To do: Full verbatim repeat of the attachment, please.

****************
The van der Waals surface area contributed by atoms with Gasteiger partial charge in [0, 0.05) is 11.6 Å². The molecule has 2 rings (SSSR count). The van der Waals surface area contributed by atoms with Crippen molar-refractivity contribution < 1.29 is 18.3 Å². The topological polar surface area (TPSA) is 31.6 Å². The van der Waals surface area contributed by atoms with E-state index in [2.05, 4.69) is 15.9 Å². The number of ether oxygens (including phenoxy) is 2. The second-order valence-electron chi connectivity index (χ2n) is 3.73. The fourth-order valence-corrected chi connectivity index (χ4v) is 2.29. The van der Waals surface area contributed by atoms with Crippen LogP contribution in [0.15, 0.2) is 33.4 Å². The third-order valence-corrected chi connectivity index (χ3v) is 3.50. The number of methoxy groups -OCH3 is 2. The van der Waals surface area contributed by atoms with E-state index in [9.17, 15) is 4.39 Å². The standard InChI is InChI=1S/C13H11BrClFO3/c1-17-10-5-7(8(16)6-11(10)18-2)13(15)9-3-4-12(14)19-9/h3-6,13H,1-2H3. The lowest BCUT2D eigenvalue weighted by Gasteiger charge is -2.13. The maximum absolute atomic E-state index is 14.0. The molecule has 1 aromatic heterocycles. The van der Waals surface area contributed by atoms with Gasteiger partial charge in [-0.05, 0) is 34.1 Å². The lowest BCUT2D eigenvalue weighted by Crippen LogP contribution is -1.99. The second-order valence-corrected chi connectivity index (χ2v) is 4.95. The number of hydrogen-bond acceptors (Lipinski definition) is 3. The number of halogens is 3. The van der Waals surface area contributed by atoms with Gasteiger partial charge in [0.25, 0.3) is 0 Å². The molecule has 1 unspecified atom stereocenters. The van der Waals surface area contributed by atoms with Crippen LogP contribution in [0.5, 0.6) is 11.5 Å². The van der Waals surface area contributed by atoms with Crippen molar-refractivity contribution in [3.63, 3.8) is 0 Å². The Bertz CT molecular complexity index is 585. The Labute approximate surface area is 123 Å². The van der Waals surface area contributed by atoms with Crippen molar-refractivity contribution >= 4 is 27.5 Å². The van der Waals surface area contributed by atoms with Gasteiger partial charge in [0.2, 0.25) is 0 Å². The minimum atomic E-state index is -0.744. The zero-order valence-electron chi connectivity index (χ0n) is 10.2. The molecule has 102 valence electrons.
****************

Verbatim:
The van der Waals surface area contributed by atoms with Gasteiger partial charge in [0, 0.05) is 11.6 Å². The molecule has 2 rings (SSSR count). The van der Waals surface area contributed by atoms with Crippen molar-refractivity contribution < 1.29 is 18.3 Å². The topological polar surface area (TPSA) is 31.6 Å². The van der Waals surface area contributed by atoms with E-state index in [2.05, 4.69) is 15.9 Å². The number of ether oxygens (including phenoxy) is 2. The second-order valence-electron chi connectivity index (χ2n) is 3.73. The fourth-order valence-corrected chi connectivity index (χ4v) is 2.29. The van der Waals surface area contributed by atoms with Crippen LogP contribution in [0.15, 0.2) is 33.4 Å². The third-order valence-corrected chi connectivity index (χ3v) is 3.50. The number of methoxy groups -OCH3 is 2. The van der Waals surface area contributed by atoms with E-state index in [9.17, 15) is 4.39 Å². The standard InChI is InChI=1S/C13H11BrClFO3/c1-17-10-5-7(8(16)6-11(10)18-2)13(15)9-3-4-12(14)19-9/h3-6,13H,1-2H3. The lowest BCUT2D eigenvalue weighted by Gasteiger charge is -2.13. The maximum absolute atomic E-state index is 14.0. The molecule has 1 aromatic heterocycles. The van der Waals surface area contributed by atoms with Gasteiger partial charge in [-0.05, 0) is 34.1 Å². The lowest BCUT2D eigenvalue weighted by Crippen LogP contribution is -1.99. The second-order valence-corrected chi connectivity index (χ2v) is 4.95. The number of hydrogen-bond acceptors (Lipinski definition) is 3. The number of halogens is 3. The van der Waals surface area contributed by atoms with Gasteiger partial charge in [0.25, 0.3) is 0 Å². The molecule has 1 unspecified atom stereocenters. The van der Waals surface area contributed by atoms with Crippen LogP contribution in [0.5, 0.6) is 11.5 Å². The van der Waals surface area contributed by atoms with Crippen molar-refractivity contribution in [3.63, 3.8) is 0 Å². The Bertz CT molecular complexity index is 585. The Labute approximate surface area is 123 Å². The van der Waals surface area contributed by atoms with Crippen molar-refractivity contribution >= 4 is 27.5 Å². The van der Waals surface area contributed by atoms with Gasteiger partial charge in [0.2, 0.25) is 0 Å². The minimum atomic E-state index is -0.744. The zero-order valence-electron chi connectivity index (χ0n) is 10.2. The molecule has 102 valence electrons.